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What Is It?

When you get sick and can't work or can work only on a reduced schedule, it's likely that your biggest worry apart from your health is how you will survive financially. This is particularly worrisome to people who are single, people who are the primary breadwinners for their family, and people who expect to recover slowly from their illnesses. It's hard to know sometimes how long your illness will last even though statistically, most disabling illnesses or injuries last less than 12 months. That's still a long time to survive financially if you can't work. The key to staying afloat financially when you're sick is to take advantage of all the sources of income available to you and to cut expenses where possible.

Sources of Income: Disability Benefits

Many people think of disabilities as crippling injuries. However, disabilities can also be caused by illness (both physical and mental). Basically, any illness or injury that lasts a certain amount of time and limits your ability to work and earn income may potentially be considered a disability, at least for insurance purposes. You may be eligible to receive disability benefits from a group disability insurance policy through your employer, an association, or lending institution; through an individual disability insurance policy; or from a government benefit program. If you are entitled to benefits, however, don't expect them to completely replace your lost earnings; most disability benefit programs aim to replace only 50 percent to 70 percent of your predisability gross earnings.

Workers' Compensation

Every state has workers' compensation laws designed to pay benefits to workers who are disabled as a result of work-related illnesses or injuries. An accidental injury is a compensable injury only if your job was the source of the injury and the injury occurred during the course of employment. An illness is considered work-related only if it qualifies as an occupational disease. To qualify as occupational, the illness must result from employment and be caused by conditions specific to that employment or occupation. If your injury or illness is not work related, you can't receive workers' compensation benefits, and you'll have to seek other sources of disability income. Check with your employer regarding your state laws if you think you may be entitled to disability benefits under workers' compensation.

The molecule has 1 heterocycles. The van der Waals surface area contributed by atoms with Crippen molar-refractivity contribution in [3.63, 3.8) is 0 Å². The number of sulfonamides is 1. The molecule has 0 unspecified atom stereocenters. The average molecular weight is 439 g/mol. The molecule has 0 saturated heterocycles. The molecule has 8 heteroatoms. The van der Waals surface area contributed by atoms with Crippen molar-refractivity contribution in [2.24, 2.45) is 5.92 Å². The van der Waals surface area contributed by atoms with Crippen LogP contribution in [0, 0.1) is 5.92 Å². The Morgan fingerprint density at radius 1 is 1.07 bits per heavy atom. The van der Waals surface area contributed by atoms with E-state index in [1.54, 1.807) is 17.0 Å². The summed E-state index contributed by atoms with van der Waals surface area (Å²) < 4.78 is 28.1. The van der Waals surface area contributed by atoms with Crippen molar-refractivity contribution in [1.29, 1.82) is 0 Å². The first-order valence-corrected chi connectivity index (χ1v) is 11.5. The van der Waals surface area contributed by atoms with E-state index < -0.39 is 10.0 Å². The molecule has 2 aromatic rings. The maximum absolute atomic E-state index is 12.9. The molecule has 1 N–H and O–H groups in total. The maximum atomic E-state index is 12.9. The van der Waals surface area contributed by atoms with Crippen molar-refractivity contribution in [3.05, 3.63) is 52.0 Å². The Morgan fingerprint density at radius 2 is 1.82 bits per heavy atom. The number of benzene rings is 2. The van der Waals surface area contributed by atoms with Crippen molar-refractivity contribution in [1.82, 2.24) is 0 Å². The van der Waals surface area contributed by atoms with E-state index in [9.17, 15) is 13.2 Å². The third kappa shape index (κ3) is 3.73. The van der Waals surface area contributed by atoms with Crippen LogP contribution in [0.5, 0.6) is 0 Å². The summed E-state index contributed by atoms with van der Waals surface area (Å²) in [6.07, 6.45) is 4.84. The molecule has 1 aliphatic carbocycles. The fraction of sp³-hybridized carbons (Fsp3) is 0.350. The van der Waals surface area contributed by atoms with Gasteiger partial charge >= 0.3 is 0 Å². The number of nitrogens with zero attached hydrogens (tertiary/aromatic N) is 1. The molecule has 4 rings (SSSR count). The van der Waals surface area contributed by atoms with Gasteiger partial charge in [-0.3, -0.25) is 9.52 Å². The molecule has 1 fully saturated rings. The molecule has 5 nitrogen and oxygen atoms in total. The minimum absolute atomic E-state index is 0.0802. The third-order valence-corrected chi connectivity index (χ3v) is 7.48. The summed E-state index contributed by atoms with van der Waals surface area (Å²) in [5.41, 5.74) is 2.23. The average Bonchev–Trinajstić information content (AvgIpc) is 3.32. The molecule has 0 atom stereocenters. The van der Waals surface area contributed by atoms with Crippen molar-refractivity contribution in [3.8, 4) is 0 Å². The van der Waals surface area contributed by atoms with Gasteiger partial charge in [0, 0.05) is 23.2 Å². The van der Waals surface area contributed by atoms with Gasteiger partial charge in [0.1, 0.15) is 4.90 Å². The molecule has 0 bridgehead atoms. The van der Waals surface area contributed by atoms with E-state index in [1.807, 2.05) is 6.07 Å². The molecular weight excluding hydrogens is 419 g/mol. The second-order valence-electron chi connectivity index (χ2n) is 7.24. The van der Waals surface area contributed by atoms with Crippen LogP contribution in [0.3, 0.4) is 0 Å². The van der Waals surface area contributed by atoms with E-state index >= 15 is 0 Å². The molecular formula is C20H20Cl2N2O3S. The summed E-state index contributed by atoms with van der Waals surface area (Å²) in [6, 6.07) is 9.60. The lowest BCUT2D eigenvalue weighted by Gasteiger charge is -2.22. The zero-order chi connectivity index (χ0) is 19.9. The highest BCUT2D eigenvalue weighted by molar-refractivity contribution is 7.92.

Social Security Disability Benefits

Two programs administered by the Social Security Administration pay disability benefits. The Social Security disability insurance program pays benefits to qualified individuals who are under age 65, regardless of income. The other program, Supplemental Security Income (SSI), pays benefits to qualified individuals who are either over age 65 or blind or disabled and who have limited income. Neither program covers partial disability, nor do both programs strictly define disability. The impairment must prevent you from earning a substantial income, must be medically determined, and must last or be expected to last 12 months or more, or result in your death. Like other Social Security benefits, disability benefits are based on your Social Security earnings record.

Tip: If you are entitled to receive Social Security disability benefits, you may eventually be entitled to receive Medicare benefits if your disability is long-lasting. If you are eligible to receive benefits under SSI, you may be entitled to receive Medicaid benefits.

Other Government Disability Benefit Programs

If you are an active-duty service member, a disabled veteran, an employee of the federal, state, or local government or if you reside in certain states (for example, California, Hawaii, New Jersey, New York, Rhode Island, or Puerto Rico) you may be covered by a government-sponsored disability benefit program.

Disability Benefits From Individual or Group Disability Insurance Policies

If you were employed when you became ill or you own an individual or group association disability policy, you may be able to receive disability benefit payments. If you are covered by an employer-sponsored plan, you should have received a certificate of coverage from your employer and you may be paying part of the premium cost. However, it's wise to check with your employer just in case. If you are covered by an individual or group association disability policy, file a claim right away with your insurance company.

Credit Disability Insurance

If you have a car loan, a credit card, or any other type of loan or line of credit, check with your lender to see if you are paying for a credit disability insurance policy. You may have signed up for disability protection and forgotten about it. If you have it, the insurance company will make your loan or credit card payments according to the terms of the contract you signed.